adventures in optimization

The charming adventures of an analyst and his solver.

« Monday, April 18, 2011 »

Reformed JAPHs in Python - Turing Machine

Python obfuscation with a Turing Machine

This JAPH constructs a Turing machine in order to achieve its goal. The machine accepts any string that ends in '\n' and, to assist in our purposes, allows side effects. This lets us print the value of the tape as it encounters each character. While the idea of using lambda functions as side effects in a Turing machine is a little bizarre on many levels, we work with what we have. And Python is multi-paradigmatic, so what the heck.

import re

def turing(tape, transitions):
    # The tape input comes in as a string.  We approximate an infinite
    # length tape via a hash, so we need to convert this to {index: value}
    tape_hash = {i: x for i, x in enumerate(tape)}

    # Start at 0 using our transition matrix
    index = 0
    state = 0
    while True:
        value = tape_hash.get(index, '')

        # This is a modified Turing machine: it uses regexen
        # and has side effects.  Oh well, I needed IO.
        for rule in transitions[state]:
            regex, next, direction, new_value, side_effect = rule
            if re.match(regex, value):
                # Terminal states
                if new_value in ('YES', 'NO'):
                    return new_value

                tape_hash[index] = new_value
                side_effect(value)
                index += direction
                state = next
                break

assert 'YES' == turing('just another python hacker\n', [
    # This Turing machine recognizes the language of strings that end in \n.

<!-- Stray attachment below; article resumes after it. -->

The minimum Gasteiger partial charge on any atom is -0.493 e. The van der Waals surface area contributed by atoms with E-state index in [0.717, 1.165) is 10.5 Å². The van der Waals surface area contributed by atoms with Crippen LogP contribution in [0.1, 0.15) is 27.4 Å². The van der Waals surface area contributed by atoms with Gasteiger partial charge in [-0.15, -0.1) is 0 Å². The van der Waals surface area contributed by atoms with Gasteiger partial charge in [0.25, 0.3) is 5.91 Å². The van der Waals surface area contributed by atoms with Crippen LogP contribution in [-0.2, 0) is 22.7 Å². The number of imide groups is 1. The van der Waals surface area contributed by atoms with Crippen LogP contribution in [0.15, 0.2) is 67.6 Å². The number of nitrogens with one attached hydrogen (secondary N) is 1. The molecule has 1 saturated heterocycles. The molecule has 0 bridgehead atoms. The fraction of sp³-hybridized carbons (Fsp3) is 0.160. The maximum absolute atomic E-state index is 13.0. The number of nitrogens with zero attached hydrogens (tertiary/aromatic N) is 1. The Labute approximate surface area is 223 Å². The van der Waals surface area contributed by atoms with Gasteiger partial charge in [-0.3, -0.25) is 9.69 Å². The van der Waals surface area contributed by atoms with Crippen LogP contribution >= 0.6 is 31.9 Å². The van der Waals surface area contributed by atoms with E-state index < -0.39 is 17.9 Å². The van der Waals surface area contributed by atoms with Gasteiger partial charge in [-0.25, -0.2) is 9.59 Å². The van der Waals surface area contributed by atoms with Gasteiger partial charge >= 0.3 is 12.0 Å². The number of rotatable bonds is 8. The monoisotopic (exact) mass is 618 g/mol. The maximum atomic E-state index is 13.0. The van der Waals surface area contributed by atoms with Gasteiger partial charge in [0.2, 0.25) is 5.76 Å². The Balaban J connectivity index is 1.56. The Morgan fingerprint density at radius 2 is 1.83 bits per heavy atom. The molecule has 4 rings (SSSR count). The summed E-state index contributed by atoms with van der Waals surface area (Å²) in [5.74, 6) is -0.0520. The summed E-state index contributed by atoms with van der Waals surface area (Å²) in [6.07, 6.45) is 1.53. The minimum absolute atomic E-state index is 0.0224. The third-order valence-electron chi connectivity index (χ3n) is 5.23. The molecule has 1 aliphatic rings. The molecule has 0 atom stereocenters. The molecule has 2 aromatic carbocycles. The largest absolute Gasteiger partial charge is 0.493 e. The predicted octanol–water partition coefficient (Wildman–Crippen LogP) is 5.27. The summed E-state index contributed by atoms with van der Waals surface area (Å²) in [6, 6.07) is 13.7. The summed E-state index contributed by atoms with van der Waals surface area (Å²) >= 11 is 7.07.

# Regex rule, next state, left/right = -1/+1, new value, side effect.
    [ # State 0:
        [r'^[a-z ]$', 0, +1, '', lambda x: print(x, end='')],
        [r'^\n$', 1, +1, '', lambda x: print(x, end='')],
        [r'^.*$', 0, +1, 'NO', None],
    ],
    [ # State 1:
        [r'^$', 1, -1, 'YES', None]
    ]
])

Obfuscation again consists of converting the above code into lambda functions using Y combinators. This is a pretty fantastic programming exercise, so I've left it out of this post in case anyone wants to try. And of course the Turing machine has to return 'YES' to indicate that it accepts the string, thus the assertion. Our final obfuscated JAPH looks like this, amazingly in a single expression:

assert'''YES'''==(lambda g:(lambda f:g(lambda arg:f(f)(arg)))(lambda f:g(
lambda arg: f(f)(arg))))(lambda f: lambda q:[(lambda g:(lambda f:g(lambda
arg:f(f)(arg)))(lambda f: g(lambda arg:f(f)(arg))))(lambda f: lambda x:(x
[0][0]if x[0] and __import__('re').match(x[0][0][0],x[1])else f([x[0][1:]
,x[1]]))) ([q[3][q[1]],q[2].get(q[0],'')])[4](q[2].get(q[0],'')), (lambda
g:(lambda f:g(lambda arg:f(f)(arg))) (lambda f:g(lambda arg:f(f)(arg))))(
lambda f:lambda x:(x[0][0]if x[0] and __import__('re').match(x[0][0][0],x
[1])else f([x[0][1:],x[1]])))([q[3][q[1]],q[2].get(q[0],'')])[3]if(lambda
g:(lambda f:g(lambda arg:f(f)(arg))) (lambda f:g(lambda arg:f(f)(arg))))(
lambda f:lambda x:(x[0][0]if x[0]and __import__('re').match(x[0][0][0],x[
1]) else f([x[0][1:],x[1]])))([q[3][q[1]],q[2].get(q[0],'')])[3]in('YES',
'NO')else f([q[0]+(lambda g:(lambda f:g(lambda arg:f(f)(arg)))(lambda f:g
(lambda arg:f(f)(arg))))(lambda f:lambda x:(x[0][0]if x[0]and __import__(
're').match(x[0][0][0],x[1])else f([x[0][1:], x[1]])))([q[3][q[1]], q[2].
get(q[0],'')])[2],(lambda g:(lambda f:g(lambda arg: f(f)(arg)))(lambda f:
g(lambda arg:f(f)(arg))))(lambda f:lambda x:(x[0][0]if x[0]and __import__
('re').match(x[0][0][0],x[1])else f([x[0][1:], x[1]])))([q[3][q[1]],q[2].
get(q[0],'')])[1],q[2],q[3]])][1])([0,0,{i:x for i,x in enumerate('just '
'another python hacker\n')}, [[[r'^[a-z ]$',0,+1,'',lambda x:print(x,end=
'')], [r'^\n$',1,+1,'',lambda x:print(x, end='')],[r'^.*$',0,+1,'''NO''',
lambda x:None]], [[r'''^$''',+1,-1,'''YES''', lambda x: None or None]]]])